Sidi LARBI CHERKAOUI grew up in Antwerp, Belgium, with a Muslim father, a Catholic mother and an inexhaustible need to express himself. Since childhood, he has "been trying to understand how it all connects."
"I was a very brainy child and it was schizophrenic stuff, going to Koran classes in the afternoons after secular Belgian school," the choreographer said recently. "I was learning all kinds of information at once, so I had all these ideas coexisting in my mind."
Today Cherkaoui, 32, is considered one of the bright young stars of contemporary European dance. He has created 15 works since 1999 that have consistently blurred the boundaries between dance, theater and music; juxtaposed movement styles; and tackled political, spiritual and existential themes with an eye toward multicultural understanding. Although the focus of his choreographic ambitions has been more global than autobiographical, a lifelong quest to come to terms with his identity as a gay, vegetarian man of Moroccan and Flemish descent lies beneath his entire output and remains vital to his creative process.
"In my work, I try to take everything I know and put in bits and pieces that make sense to me," he said. "This is not just patchwork. I'm really trying to interconnect these different things, the way I have with my identity."
Though internationally known for dances such as his 2005 "Zero Degrees," a collaboration with the British choreographer Akram Khan, and this year's "Sutra," which featured Shaolin monks from China, Cherkaoui hasn't attracted much attention in the U.S. But in early 2009, he will take up temporary residence in New York to choreograph a work for the Cedar Lake Contemporary Ballet, scheduled to premiere in June. And this month L.A. audiences have the opportunity to see the first U.S. performances of his 2007 "Myth," which UCLA Live will present next weekend at Royce Hall as part of its Seventh International Theatre Festival.
Produced in collaboration with the Antwerp theater collective Toneelhuis, "Myth" features 21 performers, medieval Italian and Spanish music performed live by the Italian ensemble Micrologus and more than two hours of rigorous choreography infused with a dizzying multiplicity of influences. They include: acrobatics, ballet, hip-hop, martial arts, the animalistic movement style associated with fellow Belgian choreographer Wim Vandekeybus, the theatricality of German choreographer Pina Bausch, tarot cards and the visual aesthetic of Japanese manga comics.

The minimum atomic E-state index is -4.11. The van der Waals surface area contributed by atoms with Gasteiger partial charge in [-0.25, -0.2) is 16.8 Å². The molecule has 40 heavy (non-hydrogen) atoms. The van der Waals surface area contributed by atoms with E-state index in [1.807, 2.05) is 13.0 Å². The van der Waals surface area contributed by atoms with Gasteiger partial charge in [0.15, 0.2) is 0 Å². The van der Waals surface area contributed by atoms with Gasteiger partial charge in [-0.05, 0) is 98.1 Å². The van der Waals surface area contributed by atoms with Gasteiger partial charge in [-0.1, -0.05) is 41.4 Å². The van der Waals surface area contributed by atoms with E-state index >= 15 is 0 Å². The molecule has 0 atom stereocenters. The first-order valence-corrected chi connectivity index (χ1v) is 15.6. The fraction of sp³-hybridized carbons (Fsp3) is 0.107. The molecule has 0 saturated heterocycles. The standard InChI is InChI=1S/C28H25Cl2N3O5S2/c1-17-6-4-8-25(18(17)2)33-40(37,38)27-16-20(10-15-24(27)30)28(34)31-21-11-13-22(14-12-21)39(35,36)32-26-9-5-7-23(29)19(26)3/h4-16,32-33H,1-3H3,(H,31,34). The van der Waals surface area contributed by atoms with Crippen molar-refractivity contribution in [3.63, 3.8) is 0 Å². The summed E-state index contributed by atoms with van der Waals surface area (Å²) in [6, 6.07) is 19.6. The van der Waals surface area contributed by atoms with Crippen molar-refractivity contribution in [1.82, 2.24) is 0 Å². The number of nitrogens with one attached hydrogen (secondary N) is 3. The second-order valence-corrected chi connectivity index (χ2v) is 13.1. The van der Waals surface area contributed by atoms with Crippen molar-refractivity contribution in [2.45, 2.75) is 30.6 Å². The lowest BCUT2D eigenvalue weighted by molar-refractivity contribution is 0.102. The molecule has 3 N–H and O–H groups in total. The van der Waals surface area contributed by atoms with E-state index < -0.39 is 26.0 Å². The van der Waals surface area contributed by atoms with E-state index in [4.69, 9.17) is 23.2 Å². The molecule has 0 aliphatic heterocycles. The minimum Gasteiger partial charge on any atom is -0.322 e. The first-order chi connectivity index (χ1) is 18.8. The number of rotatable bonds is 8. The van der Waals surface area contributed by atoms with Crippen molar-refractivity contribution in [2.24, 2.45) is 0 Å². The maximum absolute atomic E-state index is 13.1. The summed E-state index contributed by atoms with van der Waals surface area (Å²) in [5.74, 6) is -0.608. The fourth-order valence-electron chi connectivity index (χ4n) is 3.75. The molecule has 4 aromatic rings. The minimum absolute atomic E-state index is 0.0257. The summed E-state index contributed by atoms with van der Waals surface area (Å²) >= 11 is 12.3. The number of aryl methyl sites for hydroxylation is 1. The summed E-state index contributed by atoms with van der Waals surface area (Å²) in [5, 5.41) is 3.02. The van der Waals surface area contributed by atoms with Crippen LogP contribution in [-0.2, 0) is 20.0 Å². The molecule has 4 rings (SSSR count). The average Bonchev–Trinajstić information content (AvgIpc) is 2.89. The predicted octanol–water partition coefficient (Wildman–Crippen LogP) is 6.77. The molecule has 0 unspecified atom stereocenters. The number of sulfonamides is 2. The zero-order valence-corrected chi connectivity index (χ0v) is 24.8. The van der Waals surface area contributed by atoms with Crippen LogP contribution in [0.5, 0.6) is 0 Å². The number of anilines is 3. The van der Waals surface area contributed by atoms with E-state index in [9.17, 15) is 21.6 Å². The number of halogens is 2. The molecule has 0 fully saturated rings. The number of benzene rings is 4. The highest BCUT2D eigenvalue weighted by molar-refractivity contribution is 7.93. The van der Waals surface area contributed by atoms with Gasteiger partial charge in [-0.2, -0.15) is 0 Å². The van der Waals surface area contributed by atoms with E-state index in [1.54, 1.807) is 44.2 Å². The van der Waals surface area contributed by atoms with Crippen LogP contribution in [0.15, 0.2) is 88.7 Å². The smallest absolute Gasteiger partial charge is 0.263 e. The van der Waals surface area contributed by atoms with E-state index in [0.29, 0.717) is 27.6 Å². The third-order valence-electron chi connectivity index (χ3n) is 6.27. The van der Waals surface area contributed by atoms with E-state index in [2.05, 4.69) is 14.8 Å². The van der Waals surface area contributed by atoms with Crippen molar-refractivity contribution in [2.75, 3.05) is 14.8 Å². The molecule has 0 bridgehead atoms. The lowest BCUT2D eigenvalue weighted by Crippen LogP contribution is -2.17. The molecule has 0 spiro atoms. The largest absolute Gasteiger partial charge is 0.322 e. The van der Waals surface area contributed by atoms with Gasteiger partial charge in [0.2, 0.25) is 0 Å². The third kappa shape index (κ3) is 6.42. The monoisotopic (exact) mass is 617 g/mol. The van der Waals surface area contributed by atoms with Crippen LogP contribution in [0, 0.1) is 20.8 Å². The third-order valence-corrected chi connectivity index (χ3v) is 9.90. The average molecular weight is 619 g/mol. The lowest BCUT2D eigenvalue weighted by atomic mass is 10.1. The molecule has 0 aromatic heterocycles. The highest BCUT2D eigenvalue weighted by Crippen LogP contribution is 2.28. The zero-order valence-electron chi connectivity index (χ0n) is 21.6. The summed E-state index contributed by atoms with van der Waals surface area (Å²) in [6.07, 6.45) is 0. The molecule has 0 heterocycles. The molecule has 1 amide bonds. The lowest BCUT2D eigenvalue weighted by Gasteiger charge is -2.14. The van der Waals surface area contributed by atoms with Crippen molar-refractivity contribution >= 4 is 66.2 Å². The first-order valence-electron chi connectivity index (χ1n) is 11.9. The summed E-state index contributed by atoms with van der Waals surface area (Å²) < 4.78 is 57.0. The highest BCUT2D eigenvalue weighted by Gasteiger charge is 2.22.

Designed to evoke a kinesthetic storybook, the production revolves around archetypal characters trapped with their problems in a purgatory that resembles a library. Dressed in white, they wrestle with black-clad dancers who function as their shadows and behave according to the Jungian principle of opposites -- that every human thought or feeling has a contradictory one.
A dance of psychology and an examination of cause and effect as opposed to right and wrong, "Myth" is essentially the choreographer's response to growing up "with too much morality and not enough mythology. I had also gotten to a point in my life where I wanted to heal from certain childhood things," he said, speaking by cellphone from an Antwerp restaurant where he had repaired for a late dinner after a long rehearsal. "I began to see that myths can be the best healers. They help you see you are not alone."
A complex 'Myth'-ology
Since ITS premiere at the Toneelhuis theater, "Myth" has received mostly positive reviews. Some European critics, however, have found it too long and/or repetitive and guilty of an everything-but-the-kitchen-sink approach to choreography. Still, a critic from London's Telegraph newspaper wrote, "If 'Myth's' fault is excess ambition, well, that's a noble fault indeed."
Nienke Reehorst -- "Myth's" assistant choreographer and a former dancer in Vandekeybus' company, Ultima Vez -- recommends that audiences not "try to follow everything that's going on. This piece has many layers, stories and details that appear at the same time. Anyone who sees this piece more than once will discover new things about it."
Cherkaoui's zest for, in Reehorst's words, "contrasting worlds, styles, beliefs, music, stories and personalities" is precisely why she says she has collaborated with him since 2001. "He has a special and persevering eye for details and connections, and it is also very inspiring to experience his love for dance, which can be exceptionally beautiful and poetic while never losing its sense of humbleness."
In conversation, Cherkaoui proved to be the type of choreographer who enjoys talking about his work and can do so with notable articulateness. Most of his dances, he observed, have "related to death and how things get remembered." He called "Myth" a "wannabe encyclopedia, heavy with ideas and maybe too much -- but that's why I like it."